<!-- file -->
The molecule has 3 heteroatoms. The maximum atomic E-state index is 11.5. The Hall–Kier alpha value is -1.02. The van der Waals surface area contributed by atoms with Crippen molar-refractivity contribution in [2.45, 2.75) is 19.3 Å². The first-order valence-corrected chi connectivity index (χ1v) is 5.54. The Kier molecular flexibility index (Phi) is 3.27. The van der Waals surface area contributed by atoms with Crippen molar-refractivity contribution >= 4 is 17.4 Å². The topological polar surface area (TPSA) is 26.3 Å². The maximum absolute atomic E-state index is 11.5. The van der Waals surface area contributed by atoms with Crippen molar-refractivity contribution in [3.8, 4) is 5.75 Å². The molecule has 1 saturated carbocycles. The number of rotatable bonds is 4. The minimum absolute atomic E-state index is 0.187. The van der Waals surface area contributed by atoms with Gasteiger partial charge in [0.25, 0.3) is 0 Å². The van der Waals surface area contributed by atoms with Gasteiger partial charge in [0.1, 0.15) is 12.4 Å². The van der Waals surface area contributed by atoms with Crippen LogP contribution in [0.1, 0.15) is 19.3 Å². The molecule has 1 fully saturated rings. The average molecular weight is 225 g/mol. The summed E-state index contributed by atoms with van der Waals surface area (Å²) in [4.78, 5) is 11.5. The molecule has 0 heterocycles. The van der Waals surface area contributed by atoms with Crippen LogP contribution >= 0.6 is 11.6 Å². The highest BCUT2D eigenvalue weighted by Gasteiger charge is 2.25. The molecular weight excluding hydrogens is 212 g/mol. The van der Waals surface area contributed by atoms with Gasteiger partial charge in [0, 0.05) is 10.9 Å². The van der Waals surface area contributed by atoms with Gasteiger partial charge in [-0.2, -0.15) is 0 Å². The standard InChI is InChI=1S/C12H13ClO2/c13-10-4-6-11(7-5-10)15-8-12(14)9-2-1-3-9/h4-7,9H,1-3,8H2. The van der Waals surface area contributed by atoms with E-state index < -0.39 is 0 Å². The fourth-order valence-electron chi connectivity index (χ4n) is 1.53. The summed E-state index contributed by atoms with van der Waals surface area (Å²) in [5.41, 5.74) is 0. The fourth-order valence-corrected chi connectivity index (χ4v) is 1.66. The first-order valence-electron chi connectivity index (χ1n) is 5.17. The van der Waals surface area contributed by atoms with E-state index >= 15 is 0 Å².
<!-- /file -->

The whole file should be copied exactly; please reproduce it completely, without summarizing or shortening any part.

The molecule has 3 heteroatoms. The maximum atomic E-state index is 11.5. The Hall–Kier alpha value is -1.02. The van der Waals surface area contributed by atoms with Crippen molar-refractivity contribution in [2.45, 2.75) is 19.3 Å². The first-order valence-corrected chi connectivity index (χ1v) is 5.54. The Kier molecular flexibility index (Phi) is 3.27. The van der Waals surface area contributed by atoms with Crippen molar-refractivity contribution >= 4 is 17.4 Å². The topological polar surface area (TPSA) is 26.3 Å². The maximum absolute atomic E-state index is 11.5. The van der Waals surface area contributed by atoms with Crippen molar-refractivity contribution in [3.8, 4) is 5.75 Å². The molecule has 1 saturated carbocycles. The number of rotatable bonds is 4. The minimum absolute atomic E-state index is 0.187. The van der Waals surface area contributed by atoms with Gasteiger partial charge in [0.25, 0.3) is 0 Å². The van der Waals surface area contributed by atoms with Gasteiger partial charge in [0.1, 0.15) is 12.4 Å². The van der Waals surface area contributed by atoms with Crippen LogP contribution in [0.1, 0.15) is 19.3 Å². The molecule has 1 fully saturated rings. The average molecular weight is 225 g/mol. The summed E-state index contributed by atoms with van der Waals surface area (Å²) in [4.78, 5) is 11.5. The molecule has 0 heterocycles. The van der Waals surface area contributed by atoms with Crippen LogP contribution >= 0.6 is 11.6 Å². The highest BCUT2D eigenvalue weighted by Gasteiger charge is 2.25. The molecular weight excluding hydrogens is 212 g/mol. The van der Waals surface area contributed by atoms with Gasteiger partial charge in [0, 0.05) is 10.9 Å². The van der Waals surface area contributed by atoms with Gasteiger partial charge in [-0.2, -0.15) is 0 Å². The standard InChI is InChI=1S/C12H13ClO2/c13-10-4-6-11(7-5-10)15-8-12(14)9-2-1-3-9/h4-7,9H,1-3,8H2. The van der Waals surface area contributed by atoms with E-state index < -0.39 is 0 Å². The fourth-order valence-electron chi connectivity index (χ4n) is 1.53. The summed E-state index contributed by atoms with van der Waals surface area (Å²) in [5.41, 5.74) is 0. The fourth-order valence-corrected chi connectivity index (χ4v) is 1.66. The first-order valence-electron chi connectivity index (χ1n) is 5.17. The van der Waals surface area contributed by atoms with E-state index >= 15 is 0 Å².